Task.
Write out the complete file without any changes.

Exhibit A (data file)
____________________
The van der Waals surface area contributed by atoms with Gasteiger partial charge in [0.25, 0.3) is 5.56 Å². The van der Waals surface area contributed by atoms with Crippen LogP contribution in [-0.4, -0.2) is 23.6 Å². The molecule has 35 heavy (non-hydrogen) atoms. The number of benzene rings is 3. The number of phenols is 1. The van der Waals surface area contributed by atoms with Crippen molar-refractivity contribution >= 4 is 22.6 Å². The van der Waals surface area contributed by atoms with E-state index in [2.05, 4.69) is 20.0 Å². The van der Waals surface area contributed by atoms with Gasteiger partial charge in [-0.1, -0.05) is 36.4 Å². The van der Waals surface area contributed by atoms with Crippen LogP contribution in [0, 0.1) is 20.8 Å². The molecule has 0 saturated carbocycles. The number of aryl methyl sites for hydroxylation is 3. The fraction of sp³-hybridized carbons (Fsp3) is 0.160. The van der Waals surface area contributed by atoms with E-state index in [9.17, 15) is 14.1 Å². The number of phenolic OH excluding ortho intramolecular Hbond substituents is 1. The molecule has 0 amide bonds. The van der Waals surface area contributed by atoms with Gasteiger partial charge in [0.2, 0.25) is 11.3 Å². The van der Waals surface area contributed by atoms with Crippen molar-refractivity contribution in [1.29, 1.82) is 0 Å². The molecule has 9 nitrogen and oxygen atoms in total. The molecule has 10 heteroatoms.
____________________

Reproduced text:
The van der Waals surface area contributed by atoms with Gasteiger partial charge in [0.25, 0.3) is 5.56 Å². The van der Waals surface area contributed by atoms with Crippen LogP contribution in [-0.4, -0.2) is 23.6 Å². The molecule has 35 heavy (non-hydrogen) atoms. The number of benzene rings is 3. The number of phenols is 1. The van der Waals surface area contributed by atoms with Crippen molar-refractivity contribution >= 4 is 22.6 Å². The van der Waals surface area contributed by atoms with E-state index in [2.05, 4.69) is 20.0 Å². The van der Waals surface area contributed by atoms with Gasteiger partial charge in [-0.1, -0.05) is 36.4 Å². The van der Waals surface area contributed by atoms with Crippen LogP contribution in [0, 0.1) is 20.8 Å². The molecule has 0 saturated carbocycles. The number of aryl methyl sites for hydroxylation is 3. The fraction of sp³-hybridized carbons (Fsp3) is 0.160. The van der Waals surface area contributed by atoms with E-state index in [9.17, 15) is 14.1 Å². The number of phenolic OH excluding ortho intramolecular Hbond substituents is 1. The molecule has 0 amide bonds. The van der Waals surface area contributed by atoms with Gasteiger partial charge in [0.2, 0.25) is 11.3 Å². The van der Waals surface area contributed by atoms with Crippen molar-refractivity contribution in [1.29, 1.82) is 0 Å². The molecule has 9 nitrogen and oxygen atoms in total. The molecule has 10 heteroatoms.